So, I hate white cars, but I won’t send the Uber driver away if the car is white. So if a site looks nice, the post was well written with useful information, I may look around and signup for the email list. Plus, I will come back for more. So nice looking is important, but a beautiful site with crappy content is still a crappy site. Get it nice but don’t obsess over every little detail initially.
We are now going to pick the “theme” which determines the look of your site. You can go with a free theme, but the old saying “you get what you pay for” seems to apply to some extent. I see many bloggers “fight” with their free/low-cost themes for hours or days and still not get what they want. Any theme can be made to do almost anything. It is just programming but are you able to do that? Plus I worry about updates and bug fixes down the road. It is up to you.
I have a great prejudice here. I like Genesis based themes. Genesis is a “framework.” Think of it as the frame of a house with the wiring and plumbing. They will keep that stuff updated with their updates. Now you need to add a “child theme” to that which is the floor covering, paint, furniture, etc. which will determine the ultimate look of your site. You can even move some walls around if you want with a little programming.
For food bloggers, I suggest the child themes from Feast Design. Foodie Pro (I’m using it now) is almost the “standard” theme for a food blogger, but Feast has multiple themes all of them nice looking in just standard configuration. That is a well-spent dollar for me.
For the none food-blogger or just for more choices, see StudioPress for some other great choices. If you are going to use a Feast theme, PLEASE buy direct from Feast for the best support.
I will apologize for not having a more diverse opinion on themes. I’m sure there are many fine choices out there. Like cars, I like Jeeps and Jaguars, but your Ford works just fine. But beware, there are Yugo’s out there.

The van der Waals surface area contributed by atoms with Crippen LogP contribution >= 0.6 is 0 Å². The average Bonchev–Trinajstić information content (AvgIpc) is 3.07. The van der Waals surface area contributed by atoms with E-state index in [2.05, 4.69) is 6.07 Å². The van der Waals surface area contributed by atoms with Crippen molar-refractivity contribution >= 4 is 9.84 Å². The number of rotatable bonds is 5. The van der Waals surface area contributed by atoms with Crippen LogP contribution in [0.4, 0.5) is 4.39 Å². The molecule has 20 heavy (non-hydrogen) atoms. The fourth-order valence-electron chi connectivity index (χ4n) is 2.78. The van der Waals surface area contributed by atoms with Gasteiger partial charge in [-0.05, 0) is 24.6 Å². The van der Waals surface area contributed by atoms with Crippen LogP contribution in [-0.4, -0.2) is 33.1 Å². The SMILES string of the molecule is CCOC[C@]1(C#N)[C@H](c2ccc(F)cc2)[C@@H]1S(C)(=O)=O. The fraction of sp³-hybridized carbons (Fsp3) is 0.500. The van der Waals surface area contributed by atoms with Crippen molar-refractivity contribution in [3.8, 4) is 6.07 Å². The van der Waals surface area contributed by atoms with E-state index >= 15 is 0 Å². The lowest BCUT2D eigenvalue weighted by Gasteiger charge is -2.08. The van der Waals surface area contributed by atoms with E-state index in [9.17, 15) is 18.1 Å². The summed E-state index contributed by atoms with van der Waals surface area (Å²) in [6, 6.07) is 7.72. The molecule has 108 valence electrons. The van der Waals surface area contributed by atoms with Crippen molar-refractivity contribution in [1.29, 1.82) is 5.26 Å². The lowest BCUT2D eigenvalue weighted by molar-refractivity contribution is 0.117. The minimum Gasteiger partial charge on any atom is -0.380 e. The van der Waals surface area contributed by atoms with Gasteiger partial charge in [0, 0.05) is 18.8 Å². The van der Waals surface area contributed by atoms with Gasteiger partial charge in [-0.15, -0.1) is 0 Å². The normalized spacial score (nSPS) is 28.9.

WHERE DO I GET TRAFFIC ON A FOOD BLOG
While every blogger would love to have thousands of followers who check their site daily generating a consistent traffic and income, it just does not work that way. You need fresh people coming to your site, so you get page views for display ads or to click your affiliate links or buy your products.
First, a general comment about Google (and other search engines) and social media platforms (Pinterest, Facebook and many more here now and to come). They are in business for themselves. They don’t exist for you. They have a business, and they strive to serve their customers the best they can for repeat traffic and income. They owe you nothing. They don’t care if you live or die. And they change what they want when they want.
When their objective aligns with yours, you get some traffic which is good for them and you. But Google is not the internet police, and I’m sure will they will agree. But if you want to be ranked high by them, you need to do the things they like. They want to serve what they analyze as “the best” content to their users. Hopefully, it will be your content.
We will cover search engines under SEO (next section) but first social media. In food blogs, Pinterest is where it is at. You can show off your photos; you can get your ingredients displayed with direct links to your site. Wonderful, many blogs get over half their traffic from Pinterest (I get about 5%).